But, of course, there is a lot more to HHS than just Medicaid [6]. The Department maintains a vast mental health system, childcare programs, public health programs, adoption services, substance abuse services, nutrition programs, child support enforcement programs, vocational rehabilitation and a host of other services. And, as waiting lists and overworked social workers can attest, many of these systems are under-funded.

In short, yes, DHHS spends a sizable chunk of change, but it's clear that the lion's share of it goes toward care of society's most vulnerable citizens – the elderly and disabled. If Civitas wants to complain about such spending, they ought to specify plainly and specifically which of such services they propose to end.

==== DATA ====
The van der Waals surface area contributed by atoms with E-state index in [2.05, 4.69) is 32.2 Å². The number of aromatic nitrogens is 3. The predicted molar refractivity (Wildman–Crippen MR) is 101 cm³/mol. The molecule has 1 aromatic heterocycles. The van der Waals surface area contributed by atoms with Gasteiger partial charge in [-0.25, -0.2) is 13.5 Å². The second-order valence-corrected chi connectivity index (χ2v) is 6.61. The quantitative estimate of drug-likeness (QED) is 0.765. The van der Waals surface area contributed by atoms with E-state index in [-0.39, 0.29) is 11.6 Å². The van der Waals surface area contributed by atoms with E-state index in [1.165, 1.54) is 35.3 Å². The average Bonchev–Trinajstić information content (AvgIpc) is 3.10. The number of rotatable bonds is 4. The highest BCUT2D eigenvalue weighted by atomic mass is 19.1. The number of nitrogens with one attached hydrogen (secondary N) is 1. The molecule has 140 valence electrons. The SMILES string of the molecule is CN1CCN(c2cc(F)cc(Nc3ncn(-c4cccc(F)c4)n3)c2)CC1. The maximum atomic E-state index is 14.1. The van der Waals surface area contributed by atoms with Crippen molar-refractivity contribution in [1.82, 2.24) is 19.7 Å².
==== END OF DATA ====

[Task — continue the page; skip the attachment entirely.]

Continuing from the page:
2. Is DHHS a "Cadillac" program? One of the tried and true tactics of the far right is to claim that North Carolina has an overly generous safety net – that somehow those of low-income who get assistance are the recipients of some kind of enormous windfall – hence, the "$22,000 for a family of four" figure. But, of course, we've already seen how most of these dollars do not go to "families of four." Most go toward the care of elderly and disabled – in long-term care facilities and in hospitals.

Perhaps the next time a Civitas staffer visits one of his or her elderly relatives in a Medicaid supported nursing home, he or she can make a list of all of the specific ways in which that facility should reduce the level of services. What'll it be, guys? Should we start bunking people six to a room? How about upping the nurse-to-patient ratios? No more name-brand raisin bran?

As Chris Fitzsimon noted earlier this year [7]: